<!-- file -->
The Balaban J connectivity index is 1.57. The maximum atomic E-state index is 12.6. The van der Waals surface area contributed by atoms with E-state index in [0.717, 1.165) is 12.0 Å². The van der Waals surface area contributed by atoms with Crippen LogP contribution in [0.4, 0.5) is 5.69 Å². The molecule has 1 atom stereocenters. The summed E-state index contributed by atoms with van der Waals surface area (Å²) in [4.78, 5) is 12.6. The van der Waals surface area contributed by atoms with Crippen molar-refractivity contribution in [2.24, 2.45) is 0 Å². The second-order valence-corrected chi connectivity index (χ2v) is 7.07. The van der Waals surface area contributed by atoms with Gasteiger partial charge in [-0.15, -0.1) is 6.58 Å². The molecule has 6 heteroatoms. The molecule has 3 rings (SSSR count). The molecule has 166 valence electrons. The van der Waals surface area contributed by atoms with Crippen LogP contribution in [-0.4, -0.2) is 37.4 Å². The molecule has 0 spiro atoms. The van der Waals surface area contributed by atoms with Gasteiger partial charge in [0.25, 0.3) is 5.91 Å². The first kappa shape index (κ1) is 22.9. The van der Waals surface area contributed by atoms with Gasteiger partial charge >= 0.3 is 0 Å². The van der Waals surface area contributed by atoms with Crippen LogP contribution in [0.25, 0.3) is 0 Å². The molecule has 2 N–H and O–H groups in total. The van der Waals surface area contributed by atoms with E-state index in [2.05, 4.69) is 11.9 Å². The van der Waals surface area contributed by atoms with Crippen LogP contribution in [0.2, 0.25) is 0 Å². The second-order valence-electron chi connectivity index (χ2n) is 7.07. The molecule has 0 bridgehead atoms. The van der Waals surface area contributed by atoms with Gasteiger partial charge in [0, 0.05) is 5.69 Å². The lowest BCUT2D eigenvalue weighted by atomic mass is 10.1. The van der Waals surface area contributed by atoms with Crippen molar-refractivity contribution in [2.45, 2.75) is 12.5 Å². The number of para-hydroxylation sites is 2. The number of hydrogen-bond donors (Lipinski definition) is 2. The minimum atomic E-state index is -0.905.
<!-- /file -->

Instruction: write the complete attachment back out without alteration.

The Balaban J connectivity index is 1.57. The maximum atomic E-state index is 12.6. The van der Waals surface area contributed by atoms with E-state index in [0.717, 1.165) is 12.0 Å². The van der Waals surface area contributed by atoms with Crippen LogP contribution in [0.4, 0.5) is 5.69 Å². The molecule has 1 atom stereocenters. The summed E-state index contributed by atoms with van der Waals surface area (Å²) in [4.78, 5) is 12.6. The van der Waals surface area contributed by atoms with Crippen molar-refractivity contribution in [2.24, 2.45) is 0 Å². The second-order valence-corrected chi connectivity index (χ2v) is 7.07. The van der Waals surface area contributed by atoms with Gasteiger partial charge in [-0.15, -0.1) is 6.58 Å². The molecule has 6 heteroatoms. The molecule has 3 rings (SSSR count). The molecule has 166 valence electrons. The van der Waals surface area contributed by atoms with Crippen LogP contribution in [-0.4, -0.2) is 37.4 Å². The molecule has 0 spiro atoms. The van der Waals surface area contributed by atoms with Gasteiger partial charge in [0.25, 0.3) is 5.91 Å². The first kappa shape index (κ1) is 22.9. The van der Waals surface area contributed by atoms with Gasteiger partial charge >= 0.3 is 0 Å². The van der Waals surface area contributed by atoms with Crippen LogP contribution in [0.25, 0.3) is 0 Å². The molecule has 2 N–H and O–H groups in total. The van der Waals surface area contributed by atoms with E-state index in [2.05, 4.69) is 11.9 Å². The van der Waals surface area contributed by atoms with Crippen LogP contribution in [0.2, 0.25) is 0 Å². The second-order valence-electron chi connectivity index (χ2n) is 7.07. The molecule has 0 bridgehead atoms. The van der Waals surface area contributed by atoms with Gasteiger partial charge in [0, 0.05) is 5.69 Å². The lowest BCUT2D eigenvalue weighted by atomic mass is 10.1. The van der Waals surface area contributed by atoms with Crippen molar-refractivity contribution in [2.45, 2.75) is 12.5 Å². The number of para-hydroxylation sites is 2. The number of hydrogen-bond donors (Lipinski definition) is 2. The minimum atomic E-state index is -0.905.